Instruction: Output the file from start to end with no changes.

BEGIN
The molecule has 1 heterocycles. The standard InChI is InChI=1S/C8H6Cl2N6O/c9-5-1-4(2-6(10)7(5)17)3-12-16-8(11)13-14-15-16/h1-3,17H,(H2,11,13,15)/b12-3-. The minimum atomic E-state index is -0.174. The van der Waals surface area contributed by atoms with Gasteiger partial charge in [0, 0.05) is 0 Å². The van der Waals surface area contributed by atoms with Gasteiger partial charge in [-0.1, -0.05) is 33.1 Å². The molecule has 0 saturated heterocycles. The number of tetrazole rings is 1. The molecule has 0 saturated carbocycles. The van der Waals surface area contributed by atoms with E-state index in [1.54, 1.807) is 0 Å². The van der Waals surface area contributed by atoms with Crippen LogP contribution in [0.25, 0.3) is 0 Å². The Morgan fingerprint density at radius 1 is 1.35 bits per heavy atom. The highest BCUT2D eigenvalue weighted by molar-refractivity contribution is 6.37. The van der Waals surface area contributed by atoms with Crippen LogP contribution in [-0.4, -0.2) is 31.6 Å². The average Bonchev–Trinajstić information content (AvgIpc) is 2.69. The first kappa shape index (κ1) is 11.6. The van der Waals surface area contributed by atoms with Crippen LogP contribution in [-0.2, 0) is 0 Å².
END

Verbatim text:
The molecule has 1 heterocycles. The standard InChI is InChI=1S/C8H6Cl2N6O/c9-5-1-4(2-6(10)7(5)17)3-12-16-8(11)13-14-15-16/h1-3,17H,(H2,11,13,15)/b12-3-. The minimum atomic E-state index is -0.174. The van der Waals surface area contributed by atoms with Gasteiger partial charge in [0, 0.05) is 0 Å². The van der Waals surface area contributed by atoms with Gasteiger partial charge in [-0.1, -0.05) is 33.1 Å². The molecule has 0 saturated heterocycles. The number of tetrazole rings is 1. The molecule has 0 saturated carbocycles. The van der Waals surface area contributed by atoms with E-state index in [1.54, 1.807) is 0 Å². The van der Waals surface area contributed by atoms with Crippen LogP contribution in [0.25, 0.3) is 0 Å². The Morgan fingerprint density at radius 1 is 1.35 bits per heavy atom. The highest BCUT2D eigenvalue weighted by molar-refractivity contribution is 6.37. The van der Waals surface area contributed by atoms with Crippen LogP contribution in [-0.4, -0.2) is 31.6 Å². The average Bonchev–Trinajstić information content (AvgIpc) is 2.69. The first kappa shape index (κ1) is 11.6. The van der Waals surface area contributed by atoms with Crippen LogP contribution in [-0.2, 0) is 0 Å².